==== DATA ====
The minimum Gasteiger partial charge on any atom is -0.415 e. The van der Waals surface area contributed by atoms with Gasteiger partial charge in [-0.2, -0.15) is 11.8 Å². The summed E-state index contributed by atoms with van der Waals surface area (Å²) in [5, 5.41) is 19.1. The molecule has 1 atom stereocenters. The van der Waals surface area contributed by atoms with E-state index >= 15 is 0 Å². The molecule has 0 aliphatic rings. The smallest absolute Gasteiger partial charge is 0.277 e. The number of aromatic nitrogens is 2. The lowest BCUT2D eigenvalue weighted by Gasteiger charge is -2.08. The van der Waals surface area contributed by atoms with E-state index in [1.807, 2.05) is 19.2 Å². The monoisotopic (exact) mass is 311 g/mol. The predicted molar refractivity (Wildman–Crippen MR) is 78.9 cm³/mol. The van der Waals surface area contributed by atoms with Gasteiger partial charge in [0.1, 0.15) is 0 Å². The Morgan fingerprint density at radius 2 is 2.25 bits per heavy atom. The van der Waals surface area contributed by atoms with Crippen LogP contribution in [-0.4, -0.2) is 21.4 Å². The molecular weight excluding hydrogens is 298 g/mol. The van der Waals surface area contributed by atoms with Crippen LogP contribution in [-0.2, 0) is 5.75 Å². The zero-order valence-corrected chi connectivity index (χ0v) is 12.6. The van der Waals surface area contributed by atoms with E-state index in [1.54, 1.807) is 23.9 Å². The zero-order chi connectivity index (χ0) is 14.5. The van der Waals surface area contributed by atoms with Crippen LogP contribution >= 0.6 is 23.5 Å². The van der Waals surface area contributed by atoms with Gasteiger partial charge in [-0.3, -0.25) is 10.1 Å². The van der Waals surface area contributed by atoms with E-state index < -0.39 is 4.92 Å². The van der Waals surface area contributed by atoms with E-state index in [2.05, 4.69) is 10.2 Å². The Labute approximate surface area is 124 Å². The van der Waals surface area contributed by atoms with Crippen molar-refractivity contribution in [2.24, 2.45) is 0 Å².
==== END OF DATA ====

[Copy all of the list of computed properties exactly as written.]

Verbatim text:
The minimum Gasteiger partial charge on any atom is -0.415 e. The van der Waals surface area contributed by atoms with Gasteiger partial charge in [-0.2, -0.15) is 11.8 Å². The summed E-state index contributed by atoms with van der Waals surface area (Å²) in [5, 5.41) is 19.1. The molecule has 1 atom stereocenters. The van der Waals surface area contributed by atoms with E-state index >= 15 is 0 Å². The molecule has 0 aliphatic rings. The smallest absolute Gasteiger partial charge is 0.277 e. The number of aromatic nitrogens is 2. The lowest BCUT2D eigenvalue weighted by Gasteiger charge is -2.08. The van der Waals surface area contributed by atoms with E-state index in [1.807, 2.05) is 19.2 Å². The monoisotopic (exact) mass is 311 g/mol. The predicted molar refractivity (Wildman–Crippen MR) is 78.9 cm³/mol. The van der Waals surface area contributed by atoms with Gasteiger partial charge in [0.1, 0.15) is 0 Å². The Morgan fingerprint density at radius 2 is 2.25 bits per heavy atom. The van der Waals surface area contributed by atoms with Crippen LogP contribution in [-0.4, -0.2) is 21.4 Å². The molecular weight excluding hydrogens is 298 g/mol. The van der Waals surface area contributed by atoms with Crippen LogP contribution in [-0.2, 0) is 5.75 Å². The zero-order valence-corrected chi connectivity index (χ0v) is 12.6. The van der Waals surface area contributed by atoms with E-state index in [1.54, 1.807) is 23.9 Å². The zero-order chi connectivity index (χ0) is 14.5. The van der Waals surface area contributed by atoms with Crippen LogP contribution >= 0.6 is 23.5 Å². The van der Waals surface area contributed by atoms with Gasteiger partial charge in [-0.3, -0.25) is 10.1 Å². The van der Waals surface area contributed by atoms with E-state index < -0.39 is 4.92 Å². The van der Waals surface area contributed by atoms with E-state index in [2.05, 4.69) is 10.2 Å². The Labute approximate surface area is 124 Å². The van der Waals surface area contributed by atoms with Crippen molar-refractivity contribution in [2.24, 2.45) is 0 Å².